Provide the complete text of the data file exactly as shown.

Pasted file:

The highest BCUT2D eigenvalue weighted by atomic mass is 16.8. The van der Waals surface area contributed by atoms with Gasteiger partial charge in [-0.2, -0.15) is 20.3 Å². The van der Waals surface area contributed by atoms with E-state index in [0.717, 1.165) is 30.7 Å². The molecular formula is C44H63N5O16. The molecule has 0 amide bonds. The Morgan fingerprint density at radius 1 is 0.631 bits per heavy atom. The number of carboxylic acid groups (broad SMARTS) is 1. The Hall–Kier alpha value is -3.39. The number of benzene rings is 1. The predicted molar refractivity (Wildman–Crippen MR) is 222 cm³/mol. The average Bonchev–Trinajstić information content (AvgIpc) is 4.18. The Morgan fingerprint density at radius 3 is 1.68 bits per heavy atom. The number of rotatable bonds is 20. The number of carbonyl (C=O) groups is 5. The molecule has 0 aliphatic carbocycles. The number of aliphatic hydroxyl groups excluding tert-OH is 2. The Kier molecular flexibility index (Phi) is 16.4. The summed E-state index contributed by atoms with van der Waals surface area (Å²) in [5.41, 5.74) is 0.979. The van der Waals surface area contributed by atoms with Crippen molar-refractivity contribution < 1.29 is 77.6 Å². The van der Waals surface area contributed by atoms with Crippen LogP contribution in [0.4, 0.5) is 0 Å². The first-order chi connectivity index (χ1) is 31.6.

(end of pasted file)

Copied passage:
The highest BCUT2D eigenvalue weighted by atomic mass is 16.8. The van der Waals surface area contributed by atoms with Gasteiger partial charge in [-0.2, -0.15) is 20.3 Å². The van der Waals surface area contributed by atoms with E-state index in [0.717, 1.165) is 30.7 Å². The molecular formula is C44H63N5O16. The molecule has 0 amide bonds. The Morgan fingerprint density at radius 1 is 0.631 bits per heavy atom. The number of carboxylic acid groups (broad SMARTS) is 1. The Hall–Kier alpha value is -3.39. The number of benzene rings is 1. The predicted molar refractivity (Wildman–Crippen MR) is 222 cm³/mol. The average Bonchev–Trinajstić information content (AvgIpc) is 4.18. The Morgan fingerprint density at radius 3 is 1.68 bits per heavy atom. The number of rotatable bonds is 20. The number of carbonyl (C=O) groups is 5. The molecule has 0 aliphatic carbocycles. The number of aliphatic hydroxyl groups excluding tert-OH is 2. The Kier molecular flexibility index (Phi) is 16.4. The summed E-state index contributed by atoms with van der Waals surface area (Å²) in [5.41, 5.74) is 0.979. The van der Waals surface area contributed by atoms with Crippen molar-refractivity contribution < 1.29 is 77.6 Å². The van der Waals surface area contributed by atoms with Crippen LogP contribution in [0.4, 0.5) is 0 Å². The first-order chi connectivity index (χ1) is 31.6.